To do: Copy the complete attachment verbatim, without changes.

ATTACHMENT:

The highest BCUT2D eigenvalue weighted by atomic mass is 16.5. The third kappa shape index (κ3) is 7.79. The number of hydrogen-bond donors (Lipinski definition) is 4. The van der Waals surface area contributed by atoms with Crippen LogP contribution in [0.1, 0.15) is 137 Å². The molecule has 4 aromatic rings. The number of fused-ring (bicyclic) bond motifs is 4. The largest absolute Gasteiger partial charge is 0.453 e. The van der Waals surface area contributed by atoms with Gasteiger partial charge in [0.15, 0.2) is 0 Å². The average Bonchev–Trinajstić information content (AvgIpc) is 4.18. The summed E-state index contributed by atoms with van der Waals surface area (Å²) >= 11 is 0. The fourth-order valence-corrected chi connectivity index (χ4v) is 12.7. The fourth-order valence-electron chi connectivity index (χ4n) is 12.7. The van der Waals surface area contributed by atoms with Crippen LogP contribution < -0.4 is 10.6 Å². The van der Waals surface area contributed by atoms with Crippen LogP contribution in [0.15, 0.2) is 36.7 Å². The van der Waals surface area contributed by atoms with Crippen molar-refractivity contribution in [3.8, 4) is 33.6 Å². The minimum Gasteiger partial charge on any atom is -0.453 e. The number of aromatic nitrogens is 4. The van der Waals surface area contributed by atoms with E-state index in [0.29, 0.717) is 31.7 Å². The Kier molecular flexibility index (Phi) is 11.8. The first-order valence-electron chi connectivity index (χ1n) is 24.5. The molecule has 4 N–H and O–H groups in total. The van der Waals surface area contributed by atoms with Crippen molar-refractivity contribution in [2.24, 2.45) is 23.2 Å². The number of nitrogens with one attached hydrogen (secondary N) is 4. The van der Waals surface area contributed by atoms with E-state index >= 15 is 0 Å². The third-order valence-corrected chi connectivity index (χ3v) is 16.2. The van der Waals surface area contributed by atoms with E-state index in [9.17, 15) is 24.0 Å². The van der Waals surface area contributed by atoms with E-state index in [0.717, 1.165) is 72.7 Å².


The highest BCUT2D eigenvalue weighted by atomic mass is 16.5. The third kappa shape index (κ3) is 7.79. The number of hydrogen-bond donors (Lipinski definition) is 4. The van der Waals surface area contributed by atoms with Crippen LogP contribution in [0.1, 0.15) is 137 Å². The molecule has 4 aromatic rings. The number of fused-ring (bicyclic) bond motifs is 4. The largest absolute Gasteiger partial charge is 0.453 e. The van der Waals surface area contributed by atoms with Gasteiger partial charge in [0.15, 0.2) is 0 Å². The average Bonchev–Trinajstić information content (AvgIpc) is 4.18. The summed E-state index contributed by atoms with van der Waals surface area (Å²) >= 11 is 0. The fourth-order valence-corrected chi connectivity index (χ4v) is 12.7. The fourth-order valence-electron chi connectivity index (χ4n) is 12.7. The van der Waals surface area contributed by atoms with Crippen LogP contribution < -0.4 is 10.6 Å². The van der Waals surface area contributed by atoms with Crippen LogP contribution in [0.15, 0.2) is 36.7 Å². The van der Waals surface area contributed by atoms with Crippen molar-refractivity contribution in [3.8, 4) is 33.6 Å². The minimum Gasteiger partial charge on any atom is -0.453 e. The number of aromatic nitrogens is 4. The van der Waals surface area contributed by atoms with E-state index in [0.29, 0.717) is 31.7 Å². The Kier molecular flexibility index (Phi) is 11.8. The first-order valence-electron chi connectivity index (χ1n) is 24.5. The molecule has 4 N–H and O–H groups in total. The van der Waals surface area contributed by atoms with Crippen molar-refractivity contribution in [2.24, 2.45) is 23.2 Å². The number of nitrogens with one attached hydrogen (secondary N) is 4. The van der Waals surface area contributed by atoms with E-state index >= 15 is 0 Å². The third-order valence-corrected chi connectivity index (χ3v) is 16.2. The van der Waals surface area contributed by atoms with E-state index in [9.17, 15) is 24.0 Å². The van der Waals surface area contributed by atoms with E-state index in [0.717, 1.165) is 72.7 Å².